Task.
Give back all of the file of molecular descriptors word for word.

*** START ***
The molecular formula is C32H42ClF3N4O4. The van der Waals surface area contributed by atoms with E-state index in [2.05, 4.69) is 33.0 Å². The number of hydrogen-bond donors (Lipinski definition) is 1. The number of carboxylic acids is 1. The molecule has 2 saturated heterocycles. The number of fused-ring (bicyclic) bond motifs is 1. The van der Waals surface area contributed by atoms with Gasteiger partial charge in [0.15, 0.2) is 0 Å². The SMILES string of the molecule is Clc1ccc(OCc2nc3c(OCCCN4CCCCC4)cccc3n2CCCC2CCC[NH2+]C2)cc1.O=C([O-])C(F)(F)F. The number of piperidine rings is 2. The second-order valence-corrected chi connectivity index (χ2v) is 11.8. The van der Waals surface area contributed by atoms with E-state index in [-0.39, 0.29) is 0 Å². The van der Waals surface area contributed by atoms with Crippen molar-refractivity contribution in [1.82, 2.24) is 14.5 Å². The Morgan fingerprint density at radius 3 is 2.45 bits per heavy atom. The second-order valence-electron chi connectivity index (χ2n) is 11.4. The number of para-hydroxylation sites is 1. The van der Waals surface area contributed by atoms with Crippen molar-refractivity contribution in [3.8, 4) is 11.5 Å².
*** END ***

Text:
The molecular formula is C32H42ClF3N4O4. The van der Waals surface area contributed by atoms with E-state index in [2.05, 4.69) is 33.0 Å². The number of hydrogen-bond donors (Lipinski definition) is 1. The number of carboxylic acids is 1. The molecule has 2 saturated heterocycles. The number of fused-ring (bicyclic) bond motifs is 1. The van der Waals surface area contributed by atoms with Gasteiger partial charge in [0.15, 0.2) is 0 Å². The SMILES string of the molecule is Clc1ccc(OCc2nc3c(OCCCN4CCCCC4)cccc3n2CCCC2CCC[NH2+]C2)cc1.O=C([O-])C(F)(F)F. The number of piperidine rings is 2. The second-order valence-corrected chi connectivity index (χ2v) is 11.8. The van der Waals surface area contributed by atoms with E-state index in [-0.39, 0.29) is 0 Å². The van der Waals surface area contributed by atoms with Crippen molar-refractivity contribution in [1.82, 2.24) is 14.5 Å². The Morgan fingerprint density at radius 3 is 2.45 bits per heavy atom. The second-order valence-electron chi connectivity index (χ2n) is 11.4. The number of para-hydroxylation sites is 1. The van der Waals surface area contributed by atoms with Crippen molar-refractivity contribution in [3.8, 4) is 11.5 Å².